[00:11:17.367] Laura Wexler: Yeah, I mean, right, dissolution, becoming just, you know, having your skin break down and becoming your essence can be wonderful, it can be orgasmic, or it can be terrifying. If you spend your life trying to constitute yourself in the world against forces that are always trying to make you invisible or tear you apart, That kind of dissolution is your worst nightmare. But if you are safe and you move through the world intact, that is an experience you would be longing for as something thrilling and connective. So again, like the fact that she's white and he's black to us really informs the kind of experiences they have. And to us, that's a larger statement about what it is to live in America in different bodies.
[00:12:02.240] Kent Bye: And I'm curious to hear each of your thoughts on the news that came out in December in the New York Times with Blink-182's Tom DeLonge coming out and kind of orchestrating this group, former government officials, to kind of initiate what seems to be some sort of unofficial but official disclosure of military investigation of UFOs. So I'm just curious to hear your thoughts on some of these latest developments and sort of the UFO lore.
[00:12:29.423] Charlotte Stoudt: You know, I think a lot of truth is out there. Yeah, the truth is out there. And like a lot of people, you know, we hope there is something. I think everybody secretly or not so secretly wants some material to come out that is proof that will tell us conclusively because Like Betty, we long for a larger perspective because the world seems so fractured right now. So it was a question at the time of such anxiety and conflict in America that for someone to say, yes, there's an intelligence out there and they visited us, would kind of be a revelation amidst all this back and forth stuff that's been going on. So in a weird way, I think UFOs have always been They signal a certain psychology, right? They address a certain anxiety or hope about the other, whether the other is a racial other, Russia, it's a blue state, red state, you know, that the alien always stands in for whatever anxiety you have of what is not you. So in this moment, I wish they would have told us, you know.
[00:13:35.296] Laura Wexler: Well, and it's also interesting because, you know, when you track the incidence of UFO sightings, they increase during times of anxiety. So I think sightings are up right now because everybody's just a little bit anxious about, oh, a million different things. And so, yeah. You know, when you have no answers in your known world, you look to the unknown world. So there's something so human and fragile and poignant and moving about the small humans, like looking up into the sky and saying, is there something out there that's going to save us or destroy us? And just pondering that in a moment of anxiety and great uncertainty as we're in now.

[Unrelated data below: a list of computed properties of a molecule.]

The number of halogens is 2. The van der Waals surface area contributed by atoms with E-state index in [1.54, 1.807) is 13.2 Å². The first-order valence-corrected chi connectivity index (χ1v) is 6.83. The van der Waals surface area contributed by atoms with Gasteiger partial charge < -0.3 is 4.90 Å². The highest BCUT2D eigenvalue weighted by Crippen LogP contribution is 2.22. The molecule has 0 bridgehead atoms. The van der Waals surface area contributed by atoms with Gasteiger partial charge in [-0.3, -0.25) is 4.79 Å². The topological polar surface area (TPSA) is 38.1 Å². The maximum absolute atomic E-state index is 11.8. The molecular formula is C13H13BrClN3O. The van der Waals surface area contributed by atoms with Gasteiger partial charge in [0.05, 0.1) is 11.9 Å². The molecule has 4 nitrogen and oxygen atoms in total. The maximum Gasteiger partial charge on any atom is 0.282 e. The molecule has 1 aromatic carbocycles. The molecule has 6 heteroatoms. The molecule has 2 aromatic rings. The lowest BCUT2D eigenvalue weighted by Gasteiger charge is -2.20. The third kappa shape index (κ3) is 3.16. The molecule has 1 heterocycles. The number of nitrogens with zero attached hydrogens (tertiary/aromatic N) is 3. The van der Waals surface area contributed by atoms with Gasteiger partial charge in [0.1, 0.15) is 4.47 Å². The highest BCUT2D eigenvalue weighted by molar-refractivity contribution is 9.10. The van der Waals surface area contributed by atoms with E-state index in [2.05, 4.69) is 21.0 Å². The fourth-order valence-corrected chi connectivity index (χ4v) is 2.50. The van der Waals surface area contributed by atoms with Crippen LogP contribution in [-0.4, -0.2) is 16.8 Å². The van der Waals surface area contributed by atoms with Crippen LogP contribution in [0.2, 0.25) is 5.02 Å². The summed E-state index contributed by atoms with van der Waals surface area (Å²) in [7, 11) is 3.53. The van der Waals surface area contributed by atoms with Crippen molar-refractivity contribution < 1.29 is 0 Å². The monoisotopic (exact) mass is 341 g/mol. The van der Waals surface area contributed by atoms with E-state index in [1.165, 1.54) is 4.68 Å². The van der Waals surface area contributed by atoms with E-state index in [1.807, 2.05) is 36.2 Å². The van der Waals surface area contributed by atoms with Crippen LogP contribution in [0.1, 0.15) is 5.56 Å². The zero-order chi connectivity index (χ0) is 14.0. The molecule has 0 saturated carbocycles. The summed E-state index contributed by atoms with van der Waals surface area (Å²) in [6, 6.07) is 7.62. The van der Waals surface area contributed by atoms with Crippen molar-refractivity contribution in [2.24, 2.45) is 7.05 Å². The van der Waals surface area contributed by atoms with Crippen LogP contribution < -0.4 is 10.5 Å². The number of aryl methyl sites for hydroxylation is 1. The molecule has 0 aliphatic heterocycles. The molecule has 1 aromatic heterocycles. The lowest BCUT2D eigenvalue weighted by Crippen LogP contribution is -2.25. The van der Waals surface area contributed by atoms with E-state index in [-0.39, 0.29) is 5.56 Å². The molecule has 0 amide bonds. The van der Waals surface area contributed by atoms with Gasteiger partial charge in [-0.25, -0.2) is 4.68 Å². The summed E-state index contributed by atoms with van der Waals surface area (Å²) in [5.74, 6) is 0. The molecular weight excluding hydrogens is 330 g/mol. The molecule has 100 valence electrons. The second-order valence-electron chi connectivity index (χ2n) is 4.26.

[00:14:20.092] Kent Bye: Yeah, I'm a huge fan of the X-Files growing up and I sort of have a thread of doing a lot of investigation into this whole issue of whether or not aliens exist and whether or not they've actually visited here. So like Stephen Greer's Disclosure Project and Richard Dolan's National Security State, the book Witness to Roswell. You know, there's a whole corpus of information that's out there and a lot of it, like Witness to Roswell for example, that is an example of 500 eyewitnesses talking about what they saw when living in Roswell. and a lot of these former military officers who would have no reason to lie about this, especially on their deathbeds and signing affidavits. There's a lot of compelling eyewitness testimony that they have, but yet there's not a lot of empirical proof. So I think that the paradigm of material reductionism wants to see objective empirical proof to know that this exists, but yet we have all of these experiences that people have had. And I can't help but to also kind of make a parallel between the Me Too campaign and Time's Up and stories of sexual assault and sexual harassment in that there's a direct experience that half of the population has experienced some degree of, and yet there is a certain amount of not believing it. And so there's sort of a parallel that I see that some of these issues of people who have these stories of experiences of either witnessing UFOs or these experiencer stories of people being abducted, but there's a certain amount of taboo around not being able to talk about it. And I think that in some ways there's been a breaking of those taboos for women with the Me Too campaign. But also in the story of UFOs, there's sort of like once the government came out and subtly acknowledged it through the sort of plausible deniability of someone who was formerly of that, but not currently. So it's not like, you know, the president or anybody's coming out officially saying it, but there's sort of like this backdoor disclosure that's there. But I see that there's these kind of parallels of these.